The soft money group within the European Central Bank is frustrated with the zero interest rate policy’s failure to revive the moribund economies of France, Italy, etc., so will support the new freedom from constraints. France in particular will see the new policy as freeing it blessedly from the costs of financing a budget deficit that has recurred in every year since 1974. Furthermore, if this is presented as a British initiative those wishing to keep Britain within the EU will see the possibility of giving Britain a policy “win” for once. (For France, of course, this will be seen as one of the scheme’s few disadvantages.)

With the Eurozone on board with cash abolition, and with Britain’s exchange controls perhaps relaxed to allow Britons to hold euro bank accounts (but not cash) as a gesture of EU solidarity, the Haldane/Carney experiment could then go ahead. There would be little point in abolishing the ZLB merely to set interest rates at a level that might be feasible anyway, so we can suppose that a triumphant Bank of England might set the policy rate at say minus 5%, allowing the new system to make a real difference.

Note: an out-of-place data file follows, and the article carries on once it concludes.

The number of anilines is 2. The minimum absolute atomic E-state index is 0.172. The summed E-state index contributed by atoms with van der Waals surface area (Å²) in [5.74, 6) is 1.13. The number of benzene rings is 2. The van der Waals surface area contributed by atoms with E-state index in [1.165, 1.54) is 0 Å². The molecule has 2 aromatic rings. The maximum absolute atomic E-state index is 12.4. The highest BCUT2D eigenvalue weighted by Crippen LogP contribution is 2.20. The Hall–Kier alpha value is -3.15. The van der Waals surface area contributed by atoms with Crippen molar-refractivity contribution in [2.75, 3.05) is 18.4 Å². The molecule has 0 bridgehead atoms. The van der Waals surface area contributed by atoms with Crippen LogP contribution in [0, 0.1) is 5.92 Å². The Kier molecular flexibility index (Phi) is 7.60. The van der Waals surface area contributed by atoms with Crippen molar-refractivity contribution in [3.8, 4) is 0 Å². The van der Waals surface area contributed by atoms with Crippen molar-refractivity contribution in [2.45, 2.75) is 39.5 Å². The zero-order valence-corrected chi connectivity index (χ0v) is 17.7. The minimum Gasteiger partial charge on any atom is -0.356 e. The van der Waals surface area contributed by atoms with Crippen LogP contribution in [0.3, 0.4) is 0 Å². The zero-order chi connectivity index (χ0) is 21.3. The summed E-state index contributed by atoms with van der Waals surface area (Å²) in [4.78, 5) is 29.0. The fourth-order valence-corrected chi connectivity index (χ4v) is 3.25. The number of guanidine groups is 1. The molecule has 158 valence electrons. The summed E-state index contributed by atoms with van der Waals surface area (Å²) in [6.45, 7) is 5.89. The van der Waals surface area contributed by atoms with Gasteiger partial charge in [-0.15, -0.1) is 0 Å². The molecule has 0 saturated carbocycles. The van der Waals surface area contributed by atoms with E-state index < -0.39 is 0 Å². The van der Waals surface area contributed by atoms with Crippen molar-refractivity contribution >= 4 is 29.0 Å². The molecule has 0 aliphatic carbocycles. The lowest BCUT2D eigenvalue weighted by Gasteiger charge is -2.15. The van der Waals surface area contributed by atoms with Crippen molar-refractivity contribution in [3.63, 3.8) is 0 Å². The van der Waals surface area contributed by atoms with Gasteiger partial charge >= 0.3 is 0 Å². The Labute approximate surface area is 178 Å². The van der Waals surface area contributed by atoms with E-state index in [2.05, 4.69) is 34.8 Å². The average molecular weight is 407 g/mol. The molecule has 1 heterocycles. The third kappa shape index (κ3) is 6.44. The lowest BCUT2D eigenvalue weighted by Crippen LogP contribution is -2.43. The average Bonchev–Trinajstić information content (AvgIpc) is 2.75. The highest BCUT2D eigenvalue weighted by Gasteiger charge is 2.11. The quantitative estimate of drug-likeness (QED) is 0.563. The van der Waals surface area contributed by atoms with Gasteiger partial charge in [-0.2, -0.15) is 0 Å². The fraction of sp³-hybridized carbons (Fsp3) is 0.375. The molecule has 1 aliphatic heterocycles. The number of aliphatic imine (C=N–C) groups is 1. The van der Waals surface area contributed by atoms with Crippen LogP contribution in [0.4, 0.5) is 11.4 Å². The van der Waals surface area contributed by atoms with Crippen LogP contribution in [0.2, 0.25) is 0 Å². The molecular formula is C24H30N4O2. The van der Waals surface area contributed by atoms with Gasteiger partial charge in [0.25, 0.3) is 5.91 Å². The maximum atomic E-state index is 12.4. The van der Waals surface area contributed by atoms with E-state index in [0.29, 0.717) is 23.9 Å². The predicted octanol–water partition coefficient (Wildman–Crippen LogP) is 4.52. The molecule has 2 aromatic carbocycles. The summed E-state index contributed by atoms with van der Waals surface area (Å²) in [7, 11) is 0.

With a short-term rate at that level, the rate on long-term gilts would also become heavily negative, perhaps minus 3% (in the good old days, this would have resulted in bearer bond holders ostentatiously not presenting their coupons on the due date, but alas in a book-entry world all things are possible.) Prime borrowers would find they were indeed stimulated; they would be able to borrow from the banks at a fixed rate of minus 2%, with the banks as usual making a 3% “gapping” spread between their long-term loans and their short-term funding cost of minus 5%. Prime home mortgage rates would also cost around minus 2%, thus solving the problem for Millennials anxious to get on the ladder of London housing.